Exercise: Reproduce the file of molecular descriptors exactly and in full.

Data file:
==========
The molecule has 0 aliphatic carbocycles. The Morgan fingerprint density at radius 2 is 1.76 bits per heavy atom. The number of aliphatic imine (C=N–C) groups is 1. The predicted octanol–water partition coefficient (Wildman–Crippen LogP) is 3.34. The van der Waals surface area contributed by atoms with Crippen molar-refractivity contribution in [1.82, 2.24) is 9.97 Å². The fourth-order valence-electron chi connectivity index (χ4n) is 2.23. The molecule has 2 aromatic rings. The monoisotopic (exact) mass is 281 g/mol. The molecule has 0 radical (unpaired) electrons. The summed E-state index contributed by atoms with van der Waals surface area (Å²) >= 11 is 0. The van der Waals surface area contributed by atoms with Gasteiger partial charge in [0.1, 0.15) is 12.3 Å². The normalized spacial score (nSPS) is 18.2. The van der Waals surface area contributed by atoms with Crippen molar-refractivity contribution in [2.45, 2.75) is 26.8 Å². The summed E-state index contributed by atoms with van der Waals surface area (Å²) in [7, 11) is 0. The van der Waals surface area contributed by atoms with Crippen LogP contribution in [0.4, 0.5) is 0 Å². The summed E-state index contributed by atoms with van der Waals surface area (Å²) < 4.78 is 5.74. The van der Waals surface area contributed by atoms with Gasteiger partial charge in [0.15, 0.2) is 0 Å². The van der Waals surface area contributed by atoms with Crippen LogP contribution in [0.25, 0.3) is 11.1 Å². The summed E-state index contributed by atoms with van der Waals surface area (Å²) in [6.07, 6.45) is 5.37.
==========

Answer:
The molecule has 0 aliphatic carbocycles. The Morgan fingerprint density at radius 2 is 1.76 bits per heavy atom. The number of aliphatic imine (C=N–C) groups is 1. The predicted octanol–water partition coefficient (Wildman–Crippen LogP) is 3.34. The van der Waals surface area contributed by atoms with Crippen molar-refractivity contribution in [1.82, 2.24) is 9.97 Å². The fourth-order valence-electron chi connectivity index (χ4n) is 2.23. The molecule has 2 aromatic rings. The monoisotopic (exact) mass is 281 g/mol. The molecule has 0 radical (unpaired) electrons. The summed E-state index contributed by atoms with van der Waals surface area (Å²) >= 11 is 0. The van der Waals surface area contributed by atoms with Gasteiger partial charge in [0.1, 0.15) is 12.3 Å². The normalized spacial score (nSPS) is 18.2. The van der Waals surface area contributed by atoms with Crippen molar-refractivity contribution in [2.45, 2.75) is 26.8 Å². The summed E-state index contributed by atoms with van der Waals surface area (Å²) in [7, 11) is 0. The van der Waals surface area contributed by atoms with Crippen LogP contribution in [0.4, 0.5) is 0 Å². The summed E-state index contributed by atoms with van der Waals surface area (Å²) < 4.78 is 5.74. The van der Waals surface area contributed by atoms with Gasteiger partial charge in [0.15, 0.2) is 0 Å². The van der Waals surface area contributed by atoms with Crippen LogP contribution in [0.25, 0.3) is 11.1 Å². The summed E-state index contributed by atoms with van der Waals surface area (Å²) in [6.07, 6.45) is 5.37.